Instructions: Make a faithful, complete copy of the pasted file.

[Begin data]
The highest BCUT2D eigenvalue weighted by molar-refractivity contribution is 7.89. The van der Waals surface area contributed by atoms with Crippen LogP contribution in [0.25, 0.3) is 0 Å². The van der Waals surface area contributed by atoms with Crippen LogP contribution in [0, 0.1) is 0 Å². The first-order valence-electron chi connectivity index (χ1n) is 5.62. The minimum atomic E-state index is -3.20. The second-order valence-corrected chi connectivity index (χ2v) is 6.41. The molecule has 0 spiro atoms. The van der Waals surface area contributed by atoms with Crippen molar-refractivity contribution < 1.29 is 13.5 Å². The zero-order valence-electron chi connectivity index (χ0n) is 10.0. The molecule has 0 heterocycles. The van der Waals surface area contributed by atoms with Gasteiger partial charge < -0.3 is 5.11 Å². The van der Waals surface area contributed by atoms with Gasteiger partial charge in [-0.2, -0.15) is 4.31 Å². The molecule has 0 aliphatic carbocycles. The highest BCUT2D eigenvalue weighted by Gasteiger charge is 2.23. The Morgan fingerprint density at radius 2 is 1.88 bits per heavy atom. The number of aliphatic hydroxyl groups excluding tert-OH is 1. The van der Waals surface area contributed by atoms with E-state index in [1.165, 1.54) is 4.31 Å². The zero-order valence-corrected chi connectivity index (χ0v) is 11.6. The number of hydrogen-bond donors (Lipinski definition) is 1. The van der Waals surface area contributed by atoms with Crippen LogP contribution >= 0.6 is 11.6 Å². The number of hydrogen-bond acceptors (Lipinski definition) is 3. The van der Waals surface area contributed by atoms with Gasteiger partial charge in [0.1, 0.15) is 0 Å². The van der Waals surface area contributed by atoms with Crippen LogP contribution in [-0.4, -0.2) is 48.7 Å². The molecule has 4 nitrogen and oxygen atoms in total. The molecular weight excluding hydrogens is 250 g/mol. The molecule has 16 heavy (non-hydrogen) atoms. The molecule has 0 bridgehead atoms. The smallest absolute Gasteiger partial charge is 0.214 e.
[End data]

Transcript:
The highest BCUT2D eigenvalue weighted by molar-refractivity contribution is 7.89. The van der Waals surface area contributed by atoms with Crippen LogP contribution in [0.25, 0.3) is 0 Å². The van der Waals surface area contributed by atoms with Crippen LogP contribution in [0, 0.1) is 0 Å². The first-order valence-electron chi connectivity index (χ1n) is 5.62. The minimum atomic E-state index is -3.20. The second-order valence-corrected chi connectivity index (χ2v) is 6.41. The molecule has 0 spiro atoms. The van der Waals surface area contributed by atoms with Crippen molar-refractivity contribution < 1.29 is 13.5 Å². The zero-order valence-electron chi connectivity index (χ0n) is 10.0. The molecule has 0 heterocycles. The van der Waals surface area contributed by atoms with Gasteiger partial charge < -0.3 is 5.11 Å². The van der Waals surface area contributed by atoms with Gasteiger partial charge in [-0.2, -0.15) is 4.31 Å². The molecule has 0 aliphatic carbocycles. The highest BCUT2D eigenvalue weighted by Gasteiger charge is 2.23. The Morgan fingerprint density at radius 2 is 1.88 bits per heavy atom. The number of aliphatic hydroxyl groups excluding tert-OH is 1. The van der Waals surface area contributed by atoms with E-state index in [1.165, 1.54) is 4.31 Å². The zero-order valence-corrected chi connectivity index (χ0v) is 11.6. The number of hydrogen-bond donors (Lipinski definition) is 1. The van der Waals surface area contributed by atoms with Crippen LogP contribution >= 0.6 is 11.6 Å². The number of hydrogen-bond acceptors (Lipinski definition) is 3. The van der Waals surface area contributed by atoms with Gasteiger partial charge in [0.1, 0.15) is 0 Å². The van der Waals surface area contributed by atoms with Crippen LogP contribution in [-0.4, -0.2) is 48.7 Å². The molecule has 4 nitrogen and oxygen atoms in total. The molecular weight excluding hydrogens is 250 g/mol. The molecule has 16 heavy (non-hydrogen) atoms. The molecule has 0 bridgehead atoms. The smallest absolute Gasteiger partial charge is 0.214 e.